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### Re-Calculating the Standard Deviation

```Date: 03/20/2002 at 11:38:49
From: Gareth Williams
Subject: Re-Calculating the Standard Deviation

Hi Dr. Math,

How can I re-calculate the standard deviation of a set of values when
I insert a new value but I don't know what the existing values are?

For instance, I have a set of 5 values. They have an average of 20
with a standard deviation of 12. If I add the value 26 to the set I
can re-calculate the new average of 21, but how do I re-calculate the
new standard deviation?

Gareth
```

```Date: 03/21/2002 at 03:24:51
From: Doctor Twe
Subject: Re: Re-Calculating the Standard Deviation

Hi Gareth - thanks for writing to Dr. Math.

Yes, this can be done.

If you are working with population mean and standard deviation, an
alternate formula for the population standard deviation (the one
calculators and computers actually use) is

n*Sum[x^2] - (Sum[x])^2
s = Sqrt[ ----------------------- ]
n^2

where

n        = the population size (number of data points)
Sum[x^2] = the sum of the squares of all data points
Sum[x]   = the sum of all data points

So if you could recover the values of Sum[x^2] and Sum[x], then
the standard deviation after adding a new value, v, would be

(n+1)*(v^2 + Sum[x^2]) - (v + Sum[x])^2
s' = Sqrt[ --------------------------------------- ]
(n+1)^2

Recovering Sum[x] is easy: it's just n times the mean, mu:

Sum[x] = n*mu

Recovering Sum[x^2] is a little trickier.  Starting from the formula,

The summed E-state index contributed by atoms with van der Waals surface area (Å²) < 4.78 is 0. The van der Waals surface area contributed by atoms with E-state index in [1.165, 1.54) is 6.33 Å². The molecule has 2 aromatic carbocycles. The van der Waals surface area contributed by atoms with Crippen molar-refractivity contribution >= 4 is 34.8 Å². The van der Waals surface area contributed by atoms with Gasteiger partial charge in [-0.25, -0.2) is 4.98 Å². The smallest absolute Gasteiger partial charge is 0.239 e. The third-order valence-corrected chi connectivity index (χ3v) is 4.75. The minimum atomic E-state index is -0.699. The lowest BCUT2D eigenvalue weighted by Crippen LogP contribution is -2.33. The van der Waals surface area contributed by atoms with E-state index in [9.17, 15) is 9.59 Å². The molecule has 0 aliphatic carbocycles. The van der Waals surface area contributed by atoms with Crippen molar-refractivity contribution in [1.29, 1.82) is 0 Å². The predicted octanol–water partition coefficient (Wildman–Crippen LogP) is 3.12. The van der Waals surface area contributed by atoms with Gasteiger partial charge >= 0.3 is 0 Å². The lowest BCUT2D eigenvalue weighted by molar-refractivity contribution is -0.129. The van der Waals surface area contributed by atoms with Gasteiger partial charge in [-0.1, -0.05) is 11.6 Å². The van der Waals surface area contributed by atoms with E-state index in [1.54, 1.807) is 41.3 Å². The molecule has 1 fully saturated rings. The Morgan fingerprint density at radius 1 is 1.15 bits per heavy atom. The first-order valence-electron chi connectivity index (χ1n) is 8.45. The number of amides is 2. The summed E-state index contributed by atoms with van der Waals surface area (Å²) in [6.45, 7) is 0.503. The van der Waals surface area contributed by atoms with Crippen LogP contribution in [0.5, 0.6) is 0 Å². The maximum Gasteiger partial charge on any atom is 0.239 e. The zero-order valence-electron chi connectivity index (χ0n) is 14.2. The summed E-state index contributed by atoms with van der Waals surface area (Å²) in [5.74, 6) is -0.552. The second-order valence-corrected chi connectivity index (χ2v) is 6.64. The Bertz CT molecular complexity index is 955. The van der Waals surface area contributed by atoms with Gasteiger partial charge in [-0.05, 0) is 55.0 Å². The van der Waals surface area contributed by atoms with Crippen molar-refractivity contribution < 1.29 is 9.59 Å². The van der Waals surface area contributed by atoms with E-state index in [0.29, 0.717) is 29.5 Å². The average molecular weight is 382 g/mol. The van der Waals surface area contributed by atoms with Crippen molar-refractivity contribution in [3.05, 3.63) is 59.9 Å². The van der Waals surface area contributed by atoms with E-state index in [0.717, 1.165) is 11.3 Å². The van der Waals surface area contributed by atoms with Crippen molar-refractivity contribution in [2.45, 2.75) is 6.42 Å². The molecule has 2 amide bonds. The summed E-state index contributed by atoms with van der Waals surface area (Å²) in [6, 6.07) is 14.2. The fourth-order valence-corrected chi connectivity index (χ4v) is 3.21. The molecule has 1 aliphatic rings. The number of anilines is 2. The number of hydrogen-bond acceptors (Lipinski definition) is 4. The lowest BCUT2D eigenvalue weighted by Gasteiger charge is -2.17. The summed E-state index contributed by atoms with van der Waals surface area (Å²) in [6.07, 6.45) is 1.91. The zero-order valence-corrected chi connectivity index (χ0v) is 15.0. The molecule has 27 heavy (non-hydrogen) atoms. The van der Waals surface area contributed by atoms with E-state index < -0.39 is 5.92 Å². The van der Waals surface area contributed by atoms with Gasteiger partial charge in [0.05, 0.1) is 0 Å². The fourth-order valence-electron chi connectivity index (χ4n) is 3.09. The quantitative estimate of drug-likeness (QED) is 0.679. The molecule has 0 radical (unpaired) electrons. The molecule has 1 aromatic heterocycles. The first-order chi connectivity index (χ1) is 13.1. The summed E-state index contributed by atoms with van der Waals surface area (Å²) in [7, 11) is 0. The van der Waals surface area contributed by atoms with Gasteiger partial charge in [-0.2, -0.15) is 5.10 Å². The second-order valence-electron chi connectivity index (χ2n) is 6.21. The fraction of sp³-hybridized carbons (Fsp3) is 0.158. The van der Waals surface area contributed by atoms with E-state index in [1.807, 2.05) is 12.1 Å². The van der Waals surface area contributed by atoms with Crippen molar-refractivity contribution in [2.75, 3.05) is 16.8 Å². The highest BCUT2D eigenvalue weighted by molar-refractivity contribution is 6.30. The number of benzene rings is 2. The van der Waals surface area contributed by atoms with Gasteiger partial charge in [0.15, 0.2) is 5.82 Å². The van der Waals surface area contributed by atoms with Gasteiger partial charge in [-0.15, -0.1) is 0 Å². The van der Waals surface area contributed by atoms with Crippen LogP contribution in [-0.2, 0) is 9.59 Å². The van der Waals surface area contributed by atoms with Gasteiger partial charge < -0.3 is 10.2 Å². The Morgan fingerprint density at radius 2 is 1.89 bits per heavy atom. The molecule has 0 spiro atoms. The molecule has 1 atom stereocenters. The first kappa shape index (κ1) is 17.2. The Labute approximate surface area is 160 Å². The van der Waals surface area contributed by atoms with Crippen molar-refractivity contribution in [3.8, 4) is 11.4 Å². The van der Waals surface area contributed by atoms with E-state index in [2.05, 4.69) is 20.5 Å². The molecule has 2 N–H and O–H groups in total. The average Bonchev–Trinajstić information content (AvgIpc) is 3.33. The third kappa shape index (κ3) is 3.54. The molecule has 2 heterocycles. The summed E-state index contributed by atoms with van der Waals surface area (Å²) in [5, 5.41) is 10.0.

n*Sum[x^2] - (Sum[x])^2
s = Sqrt[ ----------------------- ]
n^2

n*Sum[x^2] - (Sum[x])^2
s^2 =  -----------------------
n^2

n^2 s^2 =  n*Sum[x^2] - (Sum[x])^2

n^2 s^2 + (Sum[x])^2 = n*Sum[x^2]

n^2 s^2 + (n*mu)^2 = n*Sum[x^2]

n^2 s^2 + n^2 mu^2 = n*Sum[x^2]

n^2(s^2 + mu^2) = n*Sum[x^2]

n(s^2 + mu^2) = Sum[x^2]

So from n, mu, and s, we can recover Sum[x] and Sum[x^2], which means
we can compute s'.

A similar computation can be made if you have a sample mean and
standard deviation. The alternate formula for the sample standard
deviation is:

n*Sum[x^2]-(Sum[x])^2
s = Sqrt[ --------------------- ]
n*(n-1)

So you start from there, but the rest is the same.

I hope this helps. If you have any more questions, write back.

- Doctor TWE, The Math Forum
http://mathforum.org/dr.math/
```

```
Date: 03/22/2002 at 06:26:19
From: Gareth Williams
Subject: Re-Calculating the Standard Deviation

needed to know. Thanks, Dr. Math.

Gareth
```
Associated Topics:
High School Statistics

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